News channels have reported food being left on farms, unable to be picked up from haulage companies. The issues in the UK is down to staff shortages. According to the Chief Executive of the Food and Drink Federation, Ian Wright, the food supply chain in the UK is down 12.5% of the staff needed to keep the flow of produce running.

The haulage sector is one of the key industries within the UK supply chains which is suffering from the shortage of staff. There have been shortfall estimates of up to 100,000 drivers, after the Brexit process in the UK. Many have pinpointed the blame of this shortage to drivers choosing to avoid the UK due to Brexit and Covid.

However, elsewhere in the EU, countries have experienced similar issues. Germany and Poland have seen staff shortages which cannot be blamed on the UK leaving the EU. Mr Shapps, the UK Transport Secretary, stated that Covid was the main reason for the shortfall of staffing in the UK food supply chains. With issues such as the closure of the French border in December 2020 being one of the many possible reasons at the forefront of this discussion, in terms of the impact Covid has had on supply chains.

There needs to be a stronger working connection between the UK and the EU. However, businesses may have to start procuring produce close to home, locally, aiming to prevent food supply chains from continuing to fail to keep up with the demand of consumers.

Supply Chains and CEA

It is clear that food supply chains are under pressure. For most of the produce which fills the shelves in the UK supermarkets, it originates from conventional agricultural methods. However, with produce being left on farms through staff shortages in the supply chain. The current supply chain is failing.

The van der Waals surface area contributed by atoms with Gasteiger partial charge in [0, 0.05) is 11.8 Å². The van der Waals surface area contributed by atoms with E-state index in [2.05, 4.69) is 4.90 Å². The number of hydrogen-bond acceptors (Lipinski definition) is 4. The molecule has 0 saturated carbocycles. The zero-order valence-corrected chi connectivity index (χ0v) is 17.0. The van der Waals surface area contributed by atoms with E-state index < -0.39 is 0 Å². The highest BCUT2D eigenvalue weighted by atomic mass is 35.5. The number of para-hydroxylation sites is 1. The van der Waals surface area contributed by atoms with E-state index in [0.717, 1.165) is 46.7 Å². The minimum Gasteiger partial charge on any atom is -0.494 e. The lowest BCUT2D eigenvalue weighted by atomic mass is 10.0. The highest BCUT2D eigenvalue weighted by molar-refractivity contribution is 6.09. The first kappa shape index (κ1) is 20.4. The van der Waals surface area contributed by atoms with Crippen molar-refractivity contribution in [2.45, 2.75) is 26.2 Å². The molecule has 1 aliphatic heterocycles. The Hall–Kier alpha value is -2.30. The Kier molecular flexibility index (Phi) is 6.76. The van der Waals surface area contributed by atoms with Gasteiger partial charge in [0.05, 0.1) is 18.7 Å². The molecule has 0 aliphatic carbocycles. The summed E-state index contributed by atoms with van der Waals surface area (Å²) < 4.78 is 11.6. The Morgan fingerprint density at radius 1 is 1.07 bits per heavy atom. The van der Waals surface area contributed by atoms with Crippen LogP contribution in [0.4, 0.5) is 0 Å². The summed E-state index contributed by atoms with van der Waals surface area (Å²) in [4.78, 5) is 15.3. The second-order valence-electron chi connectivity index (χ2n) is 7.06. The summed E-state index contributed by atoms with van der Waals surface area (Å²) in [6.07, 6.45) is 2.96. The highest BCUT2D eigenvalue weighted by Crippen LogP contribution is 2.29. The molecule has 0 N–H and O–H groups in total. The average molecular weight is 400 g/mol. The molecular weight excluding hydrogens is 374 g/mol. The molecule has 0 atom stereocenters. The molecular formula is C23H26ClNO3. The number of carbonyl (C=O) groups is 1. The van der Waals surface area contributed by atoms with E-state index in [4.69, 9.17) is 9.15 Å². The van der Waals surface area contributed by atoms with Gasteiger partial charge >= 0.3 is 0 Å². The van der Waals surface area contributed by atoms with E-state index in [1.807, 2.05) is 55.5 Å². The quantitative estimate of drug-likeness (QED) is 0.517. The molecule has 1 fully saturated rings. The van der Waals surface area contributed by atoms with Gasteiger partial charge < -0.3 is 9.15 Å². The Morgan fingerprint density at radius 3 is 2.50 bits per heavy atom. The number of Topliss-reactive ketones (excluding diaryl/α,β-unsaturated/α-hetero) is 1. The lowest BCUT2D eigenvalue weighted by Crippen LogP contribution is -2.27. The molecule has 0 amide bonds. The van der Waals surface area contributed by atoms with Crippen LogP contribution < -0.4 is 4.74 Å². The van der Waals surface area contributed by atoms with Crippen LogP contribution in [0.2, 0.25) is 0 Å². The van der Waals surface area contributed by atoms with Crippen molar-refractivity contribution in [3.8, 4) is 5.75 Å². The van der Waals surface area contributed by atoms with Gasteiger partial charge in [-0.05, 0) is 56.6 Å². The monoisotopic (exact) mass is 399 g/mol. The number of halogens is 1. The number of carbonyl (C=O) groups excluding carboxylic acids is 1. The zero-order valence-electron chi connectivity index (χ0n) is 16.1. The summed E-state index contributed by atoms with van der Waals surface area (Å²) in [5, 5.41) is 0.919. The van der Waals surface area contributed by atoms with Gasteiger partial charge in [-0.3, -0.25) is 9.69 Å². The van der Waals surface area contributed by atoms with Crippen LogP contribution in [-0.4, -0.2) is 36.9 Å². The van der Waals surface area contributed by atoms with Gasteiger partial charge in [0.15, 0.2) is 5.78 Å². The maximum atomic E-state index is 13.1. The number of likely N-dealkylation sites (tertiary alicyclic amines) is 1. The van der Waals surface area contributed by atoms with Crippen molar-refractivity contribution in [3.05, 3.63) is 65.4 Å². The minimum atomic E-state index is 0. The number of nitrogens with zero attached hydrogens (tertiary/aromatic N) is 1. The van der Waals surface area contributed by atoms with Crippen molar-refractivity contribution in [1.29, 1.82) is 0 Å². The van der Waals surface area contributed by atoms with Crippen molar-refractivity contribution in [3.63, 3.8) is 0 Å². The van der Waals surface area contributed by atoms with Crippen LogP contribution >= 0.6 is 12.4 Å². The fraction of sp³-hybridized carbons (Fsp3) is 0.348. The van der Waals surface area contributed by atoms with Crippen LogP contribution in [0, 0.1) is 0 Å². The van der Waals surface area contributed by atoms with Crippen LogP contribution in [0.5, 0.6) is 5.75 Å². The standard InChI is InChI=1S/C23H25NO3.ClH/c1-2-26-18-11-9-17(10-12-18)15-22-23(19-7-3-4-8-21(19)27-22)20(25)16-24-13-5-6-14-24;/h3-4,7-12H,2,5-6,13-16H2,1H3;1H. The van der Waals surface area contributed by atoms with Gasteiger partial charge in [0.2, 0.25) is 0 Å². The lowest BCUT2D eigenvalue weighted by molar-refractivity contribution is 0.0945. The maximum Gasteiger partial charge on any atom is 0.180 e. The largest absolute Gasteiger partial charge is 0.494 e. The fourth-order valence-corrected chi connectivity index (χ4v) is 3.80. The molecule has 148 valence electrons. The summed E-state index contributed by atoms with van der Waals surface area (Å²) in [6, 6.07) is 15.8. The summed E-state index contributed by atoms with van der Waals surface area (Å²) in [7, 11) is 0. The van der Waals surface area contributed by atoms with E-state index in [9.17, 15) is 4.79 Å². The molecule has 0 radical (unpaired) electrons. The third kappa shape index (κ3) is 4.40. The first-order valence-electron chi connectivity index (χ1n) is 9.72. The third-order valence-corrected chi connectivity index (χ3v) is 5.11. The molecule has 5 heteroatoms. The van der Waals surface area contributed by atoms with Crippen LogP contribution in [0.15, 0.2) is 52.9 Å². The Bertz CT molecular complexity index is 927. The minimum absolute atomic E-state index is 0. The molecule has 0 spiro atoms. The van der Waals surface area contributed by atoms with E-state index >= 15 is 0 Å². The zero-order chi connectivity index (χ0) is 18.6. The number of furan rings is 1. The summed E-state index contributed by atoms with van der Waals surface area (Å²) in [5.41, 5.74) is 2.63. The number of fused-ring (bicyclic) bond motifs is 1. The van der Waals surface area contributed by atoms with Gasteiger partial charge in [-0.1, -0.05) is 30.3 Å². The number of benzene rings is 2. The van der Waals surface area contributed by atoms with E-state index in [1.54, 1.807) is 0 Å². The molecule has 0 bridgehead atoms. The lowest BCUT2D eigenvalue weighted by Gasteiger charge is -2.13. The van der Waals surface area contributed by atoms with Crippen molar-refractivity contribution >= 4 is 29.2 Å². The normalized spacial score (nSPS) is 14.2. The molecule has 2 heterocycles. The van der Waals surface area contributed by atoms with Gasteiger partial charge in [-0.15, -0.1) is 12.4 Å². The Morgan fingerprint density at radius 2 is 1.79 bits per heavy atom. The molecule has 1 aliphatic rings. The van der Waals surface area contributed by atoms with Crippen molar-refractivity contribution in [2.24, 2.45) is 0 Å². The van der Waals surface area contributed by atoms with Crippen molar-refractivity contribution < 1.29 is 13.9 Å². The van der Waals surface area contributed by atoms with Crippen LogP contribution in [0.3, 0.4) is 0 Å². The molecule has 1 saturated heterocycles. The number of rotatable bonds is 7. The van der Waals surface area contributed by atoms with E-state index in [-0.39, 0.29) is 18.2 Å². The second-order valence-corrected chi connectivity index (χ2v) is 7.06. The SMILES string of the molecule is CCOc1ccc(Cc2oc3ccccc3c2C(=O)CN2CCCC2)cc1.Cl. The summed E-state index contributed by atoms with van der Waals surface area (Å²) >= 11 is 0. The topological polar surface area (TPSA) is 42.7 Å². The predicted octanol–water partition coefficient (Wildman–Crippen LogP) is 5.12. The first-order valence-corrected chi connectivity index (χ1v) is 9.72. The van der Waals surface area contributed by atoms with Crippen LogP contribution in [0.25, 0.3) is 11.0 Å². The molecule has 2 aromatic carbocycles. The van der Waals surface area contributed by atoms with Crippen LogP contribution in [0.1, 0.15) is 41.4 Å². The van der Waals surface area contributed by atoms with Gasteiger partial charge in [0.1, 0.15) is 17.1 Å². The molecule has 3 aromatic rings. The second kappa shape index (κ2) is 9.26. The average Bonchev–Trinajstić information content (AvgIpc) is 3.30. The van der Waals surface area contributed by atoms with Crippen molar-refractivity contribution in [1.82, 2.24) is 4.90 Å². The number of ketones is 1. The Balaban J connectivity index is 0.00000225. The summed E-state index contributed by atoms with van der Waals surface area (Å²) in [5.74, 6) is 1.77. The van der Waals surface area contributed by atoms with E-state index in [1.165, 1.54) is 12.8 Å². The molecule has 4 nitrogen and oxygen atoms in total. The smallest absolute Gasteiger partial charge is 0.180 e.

Our farming methods and supply chains are also hurting the environment. The problems that supply chains are coming up against in recent times are escalating the agricultural and environmental issues. For instance, produce travels long distances to reach the consumer. On top of this, transportation of fresh produce saps the nutrients, before arriving at the end destination in the supply chain. Vegetables also pass through many different hands, which in the wake of the pandemic, poses a threat to the welfare of workers and consumers.

There is a need to shorten the food supply chain. One way this could be done is through controlled environment agriculture (CEA), often referred to as vertical farming. For the most part, vertical farming has become much more popular over the recent decade throughout urban settings. Vertical farming is a process where crops are grown indoors in a controlled environment. CEA offers the opportunity for a transparent and safer food supply chain, which can also be shorter and more local to the point at which produce is consumed. This is largely down to CEA’s ability to allow farmers to grow produce all year around, with higher crop yields in urban and rural locations. With the scale-up of vertical farming, the UK’s dependence on the EU supply chains can be reduced.

Many businesses use Just In Time supply chains (Garnett, Doherty & Heron, 2020), when it comes to ordering fruit and vegetables. This is to ensure that the produce on the shelves is fresh for consumers. Just In Time supply chains are proving to be unsustainable in the current economic climate, and new horticultural methods are needed to compliment the UK food supply chains. CEA is an option which needs to be heavily invested in by businesses, growers, and farmers, to shorten food supply chains, keeping fresh produce on supermarket shelves, and making our supply chains more resilient.

The traditional procurement methods for produce in the UK needs to change. Otherwise, there is likely to be a continued shortage in the supply chain, due to issues such as the lack of heavy goods drivers in the haulage industry. Traditional methods do not need to be eliminated from the conversation, but the integration of vertical farming can help grow more produce throughout the UK, in urban and rural areas.